Thoroughbred Rescue

A few weeks back I got a phone call from a very nice lady about an hour from our farm. She called because she was in a tough spot and she needed to find homes for her 5 thoroughbreds that were left over from her husband’s breeding program. I chatted with her briefly and told her I would call her back. We have been swamped with owner’s needing to surrender their horses and we had a waiting list that seemed like it was a mile long and would take us 6 months to get through. Times were hard for everyone in the equestrian community. Costs continued to rise for everything from feed to veterinary and farrier care. While we haven’t felt it yet, the cost of hay this year is likely to sky rocket as the price of fuel has basically doubled from where it was 2 years ago. The whole state has felt the effects of the global Covid pandemic and our community as a whole has struggled in one way or another.

I called her back and asked her if she could tell me about the horses so that I can see what we could do or maybe even network them in order to find a foster or another rescue to take them. The 5 horses consisted of 2 stallions and 3 mares. None of them have in the past received veterinary care or farrier care, let alone halter breaking or handling. She explained that she is a petite woman and she is 77 years old and it just isn’t safe for her to try to handle them. The horses ranged in age from 12 years to 34 years old and she would not consider euthanasia for any of them. I agreed to come out and meet the horses and determine if we would be able to do anything to assist her and explained I couldn’t make any promises. We had an influx of miniature horse studs at our farm and given the age of the stallions (14 and 20), we didn’t have the proper facilities to house them.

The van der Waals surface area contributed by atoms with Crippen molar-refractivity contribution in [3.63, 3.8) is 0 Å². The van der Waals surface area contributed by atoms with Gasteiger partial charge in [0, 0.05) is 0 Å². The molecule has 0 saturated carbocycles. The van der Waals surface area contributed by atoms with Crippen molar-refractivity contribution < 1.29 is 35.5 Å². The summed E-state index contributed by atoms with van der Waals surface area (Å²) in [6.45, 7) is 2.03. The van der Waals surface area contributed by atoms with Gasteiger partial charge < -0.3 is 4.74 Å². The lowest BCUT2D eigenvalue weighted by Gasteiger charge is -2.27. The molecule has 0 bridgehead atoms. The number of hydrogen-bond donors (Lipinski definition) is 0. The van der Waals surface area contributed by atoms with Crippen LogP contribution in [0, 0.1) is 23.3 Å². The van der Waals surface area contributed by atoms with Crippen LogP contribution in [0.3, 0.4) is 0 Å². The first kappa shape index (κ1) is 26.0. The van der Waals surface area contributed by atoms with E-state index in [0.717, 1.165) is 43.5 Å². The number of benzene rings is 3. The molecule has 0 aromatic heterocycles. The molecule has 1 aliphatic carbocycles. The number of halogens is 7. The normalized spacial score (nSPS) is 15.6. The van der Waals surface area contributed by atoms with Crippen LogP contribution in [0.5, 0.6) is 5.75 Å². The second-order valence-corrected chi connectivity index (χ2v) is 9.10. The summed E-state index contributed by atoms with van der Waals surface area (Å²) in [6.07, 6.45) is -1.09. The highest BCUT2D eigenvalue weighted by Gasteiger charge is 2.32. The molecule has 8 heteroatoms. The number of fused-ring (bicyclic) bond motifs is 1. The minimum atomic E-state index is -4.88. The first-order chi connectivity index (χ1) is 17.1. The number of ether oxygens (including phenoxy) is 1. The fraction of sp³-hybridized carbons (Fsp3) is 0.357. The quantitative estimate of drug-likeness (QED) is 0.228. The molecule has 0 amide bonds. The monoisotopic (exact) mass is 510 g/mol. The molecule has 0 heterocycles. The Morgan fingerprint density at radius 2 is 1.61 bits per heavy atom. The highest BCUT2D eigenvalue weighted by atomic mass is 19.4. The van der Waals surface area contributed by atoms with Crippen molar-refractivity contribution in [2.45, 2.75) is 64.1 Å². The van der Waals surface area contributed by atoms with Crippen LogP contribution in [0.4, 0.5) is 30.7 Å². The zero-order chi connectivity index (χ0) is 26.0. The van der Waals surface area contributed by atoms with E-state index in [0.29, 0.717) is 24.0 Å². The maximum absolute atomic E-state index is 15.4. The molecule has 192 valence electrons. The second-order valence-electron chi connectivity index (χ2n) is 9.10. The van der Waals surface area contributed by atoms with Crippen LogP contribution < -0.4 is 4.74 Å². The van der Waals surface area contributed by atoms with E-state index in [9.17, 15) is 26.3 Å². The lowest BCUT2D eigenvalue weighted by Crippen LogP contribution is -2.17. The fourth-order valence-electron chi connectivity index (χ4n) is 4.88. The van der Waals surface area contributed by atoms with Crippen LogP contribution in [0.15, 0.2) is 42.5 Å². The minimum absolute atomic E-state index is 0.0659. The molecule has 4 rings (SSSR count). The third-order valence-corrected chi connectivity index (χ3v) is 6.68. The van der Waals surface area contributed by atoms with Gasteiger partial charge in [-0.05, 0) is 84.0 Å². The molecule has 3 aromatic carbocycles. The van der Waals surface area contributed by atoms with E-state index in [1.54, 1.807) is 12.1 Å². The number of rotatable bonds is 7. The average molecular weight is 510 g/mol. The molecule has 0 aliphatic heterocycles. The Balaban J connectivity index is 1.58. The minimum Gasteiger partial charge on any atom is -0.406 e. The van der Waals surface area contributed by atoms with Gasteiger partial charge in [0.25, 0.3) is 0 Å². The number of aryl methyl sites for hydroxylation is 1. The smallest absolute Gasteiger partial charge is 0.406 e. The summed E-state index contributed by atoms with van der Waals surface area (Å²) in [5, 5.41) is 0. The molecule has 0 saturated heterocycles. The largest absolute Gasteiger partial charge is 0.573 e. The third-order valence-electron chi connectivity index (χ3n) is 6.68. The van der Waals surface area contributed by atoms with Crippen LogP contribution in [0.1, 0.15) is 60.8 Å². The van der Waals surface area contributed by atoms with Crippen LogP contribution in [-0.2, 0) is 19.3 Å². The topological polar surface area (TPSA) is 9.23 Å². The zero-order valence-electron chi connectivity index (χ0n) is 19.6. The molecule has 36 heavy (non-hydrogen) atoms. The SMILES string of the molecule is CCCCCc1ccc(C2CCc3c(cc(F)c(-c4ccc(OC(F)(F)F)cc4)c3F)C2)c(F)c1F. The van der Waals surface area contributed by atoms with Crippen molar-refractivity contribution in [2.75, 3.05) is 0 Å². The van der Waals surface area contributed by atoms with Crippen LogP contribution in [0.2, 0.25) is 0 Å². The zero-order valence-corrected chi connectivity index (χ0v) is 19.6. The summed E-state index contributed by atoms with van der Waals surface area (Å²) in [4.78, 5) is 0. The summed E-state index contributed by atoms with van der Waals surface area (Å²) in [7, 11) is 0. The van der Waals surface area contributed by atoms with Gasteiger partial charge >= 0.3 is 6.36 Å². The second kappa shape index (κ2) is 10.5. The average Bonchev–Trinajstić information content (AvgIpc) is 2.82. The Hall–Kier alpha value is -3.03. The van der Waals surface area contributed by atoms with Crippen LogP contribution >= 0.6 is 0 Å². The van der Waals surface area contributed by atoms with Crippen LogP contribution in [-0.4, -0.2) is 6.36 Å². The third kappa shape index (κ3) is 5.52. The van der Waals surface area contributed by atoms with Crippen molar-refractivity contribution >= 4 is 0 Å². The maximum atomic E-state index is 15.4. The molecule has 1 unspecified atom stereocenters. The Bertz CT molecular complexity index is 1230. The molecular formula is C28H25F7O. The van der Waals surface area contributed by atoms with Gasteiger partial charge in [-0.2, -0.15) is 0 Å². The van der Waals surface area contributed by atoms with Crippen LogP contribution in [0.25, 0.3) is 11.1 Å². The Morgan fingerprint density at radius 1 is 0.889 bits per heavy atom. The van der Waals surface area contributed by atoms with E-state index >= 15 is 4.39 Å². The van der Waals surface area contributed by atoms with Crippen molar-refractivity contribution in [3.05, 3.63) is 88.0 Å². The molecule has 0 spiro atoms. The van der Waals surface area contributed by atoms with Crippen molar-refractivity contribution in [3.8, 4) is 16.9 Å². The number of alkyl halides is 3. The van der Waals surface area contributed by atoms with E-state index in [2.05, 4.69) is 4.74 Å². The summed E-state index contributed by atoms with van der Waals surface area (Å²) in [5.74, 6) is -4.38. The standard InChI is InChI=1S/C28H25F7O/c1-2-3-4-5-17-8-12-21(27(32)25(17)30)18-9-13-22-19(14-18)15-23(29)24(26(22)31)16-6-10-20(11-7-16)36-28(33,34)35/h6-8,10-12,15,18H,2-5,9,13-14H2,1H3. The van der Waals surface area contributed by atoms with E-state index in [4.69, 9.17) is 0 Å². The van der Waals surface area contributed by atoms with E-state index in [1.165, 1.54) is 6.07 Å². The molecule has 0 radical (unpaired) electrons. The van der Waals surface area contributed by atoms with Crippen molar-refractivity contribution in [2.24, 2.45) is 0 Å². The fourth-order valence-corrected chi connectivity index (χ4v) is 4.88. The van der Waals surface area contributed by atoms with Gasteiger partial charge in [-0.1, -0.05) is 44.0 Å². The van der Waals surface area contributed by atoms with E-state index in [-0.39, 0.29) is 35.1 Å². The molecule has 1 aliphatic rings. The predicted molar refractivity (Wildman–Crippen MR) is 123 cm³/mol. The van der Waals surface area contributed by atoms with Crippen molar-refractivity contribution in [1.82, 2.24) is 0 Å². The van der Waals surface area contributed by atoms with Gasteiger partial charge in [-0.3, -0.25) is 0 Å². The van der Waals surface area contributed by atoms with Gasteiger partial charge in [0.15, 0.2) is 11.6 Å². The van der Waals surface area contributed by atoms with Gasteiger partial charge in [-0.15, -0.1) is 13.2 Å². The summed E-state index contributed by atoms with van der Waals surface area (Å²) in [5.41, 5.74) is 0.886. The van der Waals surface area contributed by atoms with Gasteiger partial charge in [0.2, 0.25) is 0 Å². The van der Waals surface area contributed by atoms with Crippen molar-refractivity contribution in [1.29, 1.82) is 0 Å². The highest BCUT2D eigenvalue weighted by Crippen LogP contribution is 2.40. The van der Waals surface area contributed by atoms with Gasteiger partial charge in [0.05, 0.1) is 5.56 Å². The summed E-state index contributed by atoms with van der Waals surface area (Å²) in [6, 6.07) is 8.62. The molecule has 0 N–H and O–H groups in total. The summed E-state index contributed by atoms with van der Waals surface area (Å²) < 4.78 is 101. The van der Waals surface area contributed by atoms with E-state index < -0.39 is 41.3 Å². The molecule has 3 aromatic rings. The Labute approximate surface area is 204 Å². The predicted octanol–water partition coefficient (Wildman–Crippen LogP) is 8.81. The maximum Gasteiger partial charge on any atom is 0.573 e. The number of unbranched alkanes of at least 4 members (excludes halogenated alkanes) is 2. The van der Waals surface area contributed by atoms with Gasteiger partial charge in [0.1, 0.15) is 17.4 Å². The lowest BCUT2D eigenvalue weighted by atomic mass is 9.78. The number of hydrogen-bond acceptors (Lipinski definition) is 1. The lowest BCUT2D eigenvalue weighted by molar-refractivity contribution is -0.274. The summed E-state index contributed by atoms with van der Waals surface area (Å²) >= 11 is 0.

I drove the hour out to her farm and spent the next few hours with her meeting each of the 5 horses and learning more about her, her husband and the horses. They had a very busy program in the 1980s and 1990s before her husband started to become ill. He was a Vietnam War veteran and developed severe PTSD. As the years went by he started to become ill and developed lung cancer and Parkinson’s Disease. The further into his illnesses he got, the less he was able to do with his prized thoroughbred herd. She did what she could which was continue to ensure that they were fed and had clean water. About 8 years ago, his illnesses got the worst of him and he lost his battle with cancer. Through her dedication to her husband she continued to do what she could until the present day when her finances wouldn’t allow her to continue to care for the 5 remaining horses.

Here I was, standing there hand feeding 3 of the horses outside of their pasture asking myself, what are we going to do. We have this very devoted, sincere woman who wanted nothing more but to provide for the horses that once brought her husband great joy. Even though they had not received veterinary or farrier care, they were in great shape (aside from their hooves) and were in great health. We were her last resort. I reached out to all of the other rescues that I could think of and asked if anyone had room or the ability to help. One of the mares was potentially in foal and Hope’s Legacy reached out to one of their fosters and secured a location for her to go. We potentially had a location for the younger stallion but the challenge was going to be loading him onto a trailer and transporting him on the 7 – 8 hour drive there.

One of the horses received a severe injury during the process of trying to load a different horse onto the trailer and our focus turned to her. Once we were able to get back to the pasture where she was at again with the trailer, we corralled both horses and our team was able to halter her and separate her from the stallion. We contacted Piedmont Equine Clinic and spoke with both the ambulatory vet and the surgeon, Dr. Dutki, and made arrangements to bring her in to receive care. Over the weeks we spent working with these 5 horses, this mare showed great intelligence and grace. We knew that, based off of our interactions with her, that we would be able to treat her. We just needed to give her that chance. Our team, aided by Scott Purdum of Advantage Horsemanship, loaded her onto her very first trailer and brought her to Piedmont where they were awaiting her arrival.

Her story is not over yet. She has been very cooperative with her care however due to the severity of the injury and the delay in getting her to the clinic she was hospitalized at Piedmont for surgery and after care. She has shown to everyone who has met her what a very special girl she is she is in need of veterinary care funds to ensure that she can continue to receive the outstanding care that all of the horses at CVHR receive. Please consider a donation towards our veterinary care fund.